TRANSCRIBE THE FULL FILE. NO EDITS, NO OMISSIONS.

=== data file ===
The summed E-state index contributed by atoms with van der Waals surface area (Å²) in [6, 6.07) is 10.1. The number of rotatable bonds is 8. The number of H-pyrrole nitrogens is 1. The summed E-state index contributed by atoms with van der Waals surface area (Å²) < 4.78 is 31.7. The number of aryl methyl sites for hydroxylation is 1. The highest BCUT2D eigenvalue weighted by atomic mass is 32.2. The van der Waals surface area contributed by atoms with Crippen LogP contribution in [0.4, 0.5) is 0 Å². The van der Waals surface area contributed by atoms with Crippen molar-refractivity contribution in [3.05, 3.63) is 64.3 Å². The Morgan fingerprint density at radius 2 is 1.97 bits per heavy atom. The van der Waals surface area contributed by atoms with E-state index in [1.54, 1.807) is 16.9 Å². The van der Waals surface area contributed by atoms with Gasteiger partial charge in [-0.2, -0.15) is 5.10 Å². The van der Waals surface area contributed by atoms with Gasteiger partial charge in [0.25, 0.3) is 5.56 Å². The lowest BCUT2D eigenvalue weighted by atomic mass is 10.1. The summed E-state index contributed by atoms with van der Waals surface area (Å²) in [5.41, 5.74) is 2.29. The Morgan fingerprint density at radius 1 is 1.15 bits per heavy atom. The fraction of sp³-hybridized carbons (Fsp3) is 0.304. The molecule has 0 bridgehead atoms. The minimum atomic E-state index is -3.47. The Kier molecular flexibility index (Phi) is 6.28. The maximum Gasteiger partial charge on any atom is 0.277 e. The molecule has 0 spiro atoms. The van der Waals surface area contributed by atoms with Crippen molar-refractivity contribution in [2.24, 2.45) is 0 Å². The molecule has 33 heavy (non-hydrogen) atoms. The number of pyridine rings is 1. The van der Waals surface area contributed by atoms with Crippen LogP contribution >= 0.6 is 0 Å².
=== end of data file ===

The summed E-state index contributed by atoms with van der Waals surface area (Å²) in [6, 6.07) is 10.1. The number of rotatable bonds is 8. The number of H-pyrrole nitrogens is 1. The summed E-state index contributed by atoms with van der Waals surface area (Å²) < 4.78 is 31.7. The number of aryl methyl sites for hydroxylation is 1. The highest BCUT2D eigenvalue weighted by atomic mass is 32.2. The van der Waals surface area contributed by atoms with Crippen LogP contribution in [0.4, 0.5) is 0 Å². The van der Waals surface area contributed by atoms with Crippen molar-refractivity contribution in [3.05, 3.63) is 64.3 Å². The Morgan fingerprint density at radius 2 is 1.97 bits per heavy atom. The van der Waals surface area contributed by atoms with E-state index in [1.54, 1.807) is 16.9 Å². The van der Waals surface area contributed by atoms with Gasteiger partial charge in [-0.2, -0.15) is 5.10 Å². The van der Waals surface area contributed by atoms with Gasteiger partial charge in [0.25, 0.3) is 5.56 Å². The lowest BCUT2D eigenvalue weighted by atomic mass is 10.1. The summed E-state index contributed by atoms with van der Waals surface area (Å²) in [5.41, 5.74) is 2.29. The Morgan fingerprint density at radius 1 is 1.15 bits per heavy atom. The fraction of sp³-hybridized carbons (Fsp3) is 0.304. The molecule has 0 bridgehead atoms. The minimum atomic E-state index is -3.47. The Kier molecular flexibility index (Phi) is 6.28. The maximum Gasteiger partial charge on any atom is 0.277 e. The molecule has 0 spiro atoms. The van der Waals surface area contributed by atoms with Crippen molar-refractivity contribution in [2.24, 2.45) is 0 Å². The molecule has 33 heavy (non-hydrogen) atoms. The number of pyridine rings is 1. The van der Waals surface area contributed by atoms with Crippen LogP contribution >= 0.6 is 0 Å².